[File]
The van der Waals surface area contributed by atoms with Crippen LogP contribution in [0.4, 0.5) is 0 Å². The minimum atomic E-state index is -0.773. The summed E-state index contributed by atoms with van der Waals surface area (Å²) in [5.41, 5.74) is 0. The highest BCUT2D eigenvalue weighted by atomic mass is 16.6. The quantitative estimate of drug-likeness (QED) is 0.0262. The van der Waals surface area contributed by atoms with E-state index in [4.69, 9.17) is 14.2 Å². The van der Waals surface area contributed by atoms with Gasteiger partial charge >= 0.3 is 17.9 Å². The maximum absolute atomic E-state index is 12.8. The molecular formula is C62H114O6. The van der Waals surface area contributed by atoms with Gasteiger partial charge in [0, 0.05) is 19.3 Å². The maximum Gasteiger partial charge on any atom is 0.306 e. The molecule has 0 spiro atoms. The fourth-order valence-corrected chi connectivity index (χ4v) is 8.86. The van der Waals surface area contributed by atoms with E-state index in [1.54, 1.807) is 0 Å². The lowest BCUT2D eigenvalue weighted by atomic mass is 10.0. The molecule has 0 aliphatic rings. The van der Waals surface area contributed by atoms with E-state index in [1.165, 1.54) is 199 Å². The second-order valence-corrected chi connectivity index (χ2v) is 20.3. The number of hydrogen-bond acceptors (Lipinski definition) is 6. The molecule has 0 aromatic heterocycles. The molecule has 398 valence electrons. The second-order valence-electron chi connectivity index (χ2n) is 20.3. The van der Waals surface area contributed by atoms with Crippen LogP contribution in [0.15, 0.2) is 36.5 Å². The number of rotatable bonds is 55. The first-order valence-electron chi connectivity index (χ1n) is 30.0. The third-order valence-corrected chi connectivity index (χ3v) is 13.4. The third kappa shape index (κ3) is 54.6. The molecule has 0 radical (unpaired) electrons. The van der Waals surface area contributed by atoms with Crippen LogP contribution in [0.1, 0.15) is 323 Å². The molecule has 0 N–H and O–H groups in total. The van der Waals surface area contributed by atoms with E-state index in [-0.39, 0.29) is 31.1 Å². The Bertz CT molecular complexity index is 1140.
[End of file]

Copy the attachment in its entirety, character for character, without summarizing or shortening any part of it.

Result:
The van der Waals surface area contributed by atoms with Crippen LogP contribution in [0.4, 0.5) is 0 Å². The minimum atomic E-state index is -0.773. The summed E-state index contributed by atoms with van der Waals surface area (Å²) in [5.41, 5.74) is 0. The highest BCUT2D eigenvalue weighted by atomic mass is 16.6. The quantitative estimate of drug-likeness (QED) is 0.0262. The van der Waals surface area contributed by atoms with E-state index in [4.69, 9.17) is 14.2 Å². The van der Waals surface area contributed by atoms with Gasteiger partial charge >= 0.3 is 17.9 Å². The maximum absolute atomic E-state index is 12.8. The molecular formula is C62H114O6. The van der Waals surface area contributed by atoms with Gasteiger partial charge in [0, 0.05) is 19.3 Å². The maximum Gasteiger partial charge on any atom is 0.306 e. The molecule has 0 spiro atoms. The fourth-order valence-corrected chi connectivity index (χ4v) is 8.86. The van der Waals surface area contributed by atoms with E-state index in [1.54, 1.807) is 0 Å². The lowest BCUT2D eigenvalue weighted by atomic mass is 10.0. The molecule has 0 aliphatic rings. The van der Waals surface area contributed by atoms with E-state index in [1.165, 1.54) is 199 Å². The second-order valence-corrected chi connectivity index (χ2v) is 20.3. The number of hydrogen-bond acceptors (Lipinski definition) is 6. The molecule has 0 aromatic heterocycles. The molecule has 398 valence electrons. The second-order valence-electron chi connectivity index (χ2n) is 20.3. The van der Waals surface area contributed by atoms with Crippen LogP contribution in [0.15, 0.2) is 36.5 Å². The number of rotatable bonds is 55. The first-order valence-electron chi connectivity index (χ1n) is 30.0. The third-order valence-corrected chi connectivity index (χ3v) is 13.4. The third kappa shape index (κ3) is 54.6. The molecule has 0 radical (unpaired) electrons. The van der Waals surface area contributed by atoms with Crippen LogP contribution in [0.1, 0.15) is 323 Å². The molecule has 0 N–H and O–H groups in total. The van der Waals surface area contributed by atoms with E-state index in [-0.39, 0.29) is 31.1 Å². The Bertz CT molecular complexity index is 1140.